Is it considered 'too pushy' to email the agent directly for a follow up? I'm worried that perhaps the assistant isn't receiving my emails. I say this because the other two agents I emailed responded right away with a "thank you! I will get back to you in ____ amount of time," but I didn't receive any confirmation from the assistant what so ever.

Thanks for you time! I hope I'm not being too paranoid.

There's no such thing as too paranoid when you're a writer. You guys can work yourselves into a frenzy over correct punctuation. I've seen it happen:

However in this case you are not paranoid. You are correct to be concerned.  I can think of several things that might have happened:

1. The assistant is no longer employed there and the agency hasn't fixed her email yet.

2. The assistant doesn't know she's supposed to acknowledge receipts of full manuscripts.

3. They didn't get it, the assistant lost it, or some other cataclysmic event that is giving the assistant conniptions.

Therefore, because this is your career, and your manuscript, you politely email the agent and say "I just want to confirm that you received the manuscript you requested from me on DATE.  Thank you for your time and consideration.  Love, You.  PS Your assistant is a slacker.

 Never assume someone got a file.  I've seen this happen, and in fact, wrote a blog post about it.

And the reason I know this is the correct path? It happens with editors too.

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18. A Few Sips Off

You take a sip from your drink and feel different. That may be because your torso has an extra arm protruding from it. Another sip, another arm. Then a wing. What happens if you finish the drink?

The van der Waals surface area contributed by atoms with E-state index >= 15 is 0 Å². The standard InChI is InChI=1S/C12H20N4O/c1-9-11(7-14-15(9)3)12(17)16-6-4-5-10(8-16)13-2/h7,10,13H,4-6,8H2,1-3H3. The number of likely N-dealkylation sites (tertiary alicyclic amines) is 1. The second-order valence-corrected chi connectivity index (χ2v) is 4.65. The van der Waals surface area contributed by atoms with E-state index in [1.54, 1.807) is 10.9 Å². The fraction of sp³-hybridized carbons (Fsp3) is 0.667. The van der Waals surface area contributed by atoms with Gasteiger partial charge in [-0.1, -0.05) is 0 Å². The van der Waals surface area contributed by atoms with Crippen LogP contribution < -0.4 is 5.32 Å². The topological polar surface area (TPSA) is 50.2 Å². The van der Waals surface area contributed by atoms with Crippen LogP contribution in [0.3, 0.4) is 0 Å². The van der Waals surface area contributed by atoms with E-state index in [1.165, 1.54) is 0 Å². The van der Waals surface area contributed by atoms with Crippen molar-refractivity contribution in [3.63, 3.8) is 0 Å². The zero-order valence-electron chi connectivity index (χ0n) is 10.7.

writing-promptsWant more creative writing prompts?

Pick up a copy of A Year of Writing Prompts: 365 Story Ideas for Honing Your Craft and Eliminating Writer’s Block. There’s a prompt for every day of the year and you can start on any day.

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19. Query Question: when is a novella not a novella?

I have a question regarding submitting my work to literary agents. I write juvenile horror novellas for ages 8-14 (I like to think between Goosebumps & Twilight Zone) and what I'm finding is that several agents don't represent novella writers. Is this pretty standard or am I unfortunately finding only those that don't? 

You're confused about what you're writing. You're not writing novellas. You're writing chapter books. Novellas are shorter than novels, but that only applies to adult trade books.

You're writing for kids. That means you look for agents who say they are looking for MG (middle grade) or YA (young adult)

You describe your work as scary chapter books akin to R.L. Stine.

And I'm guessing you don't belong to SCBWI because you didn't know this.  Join. Learn. It's a resource you'll come to value a great deal.

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20. Wednesday Poetry Prompts: 276

If you haven’t yet, be sure to check out my announcement of the 2015 Poet’s Market. (Click here.)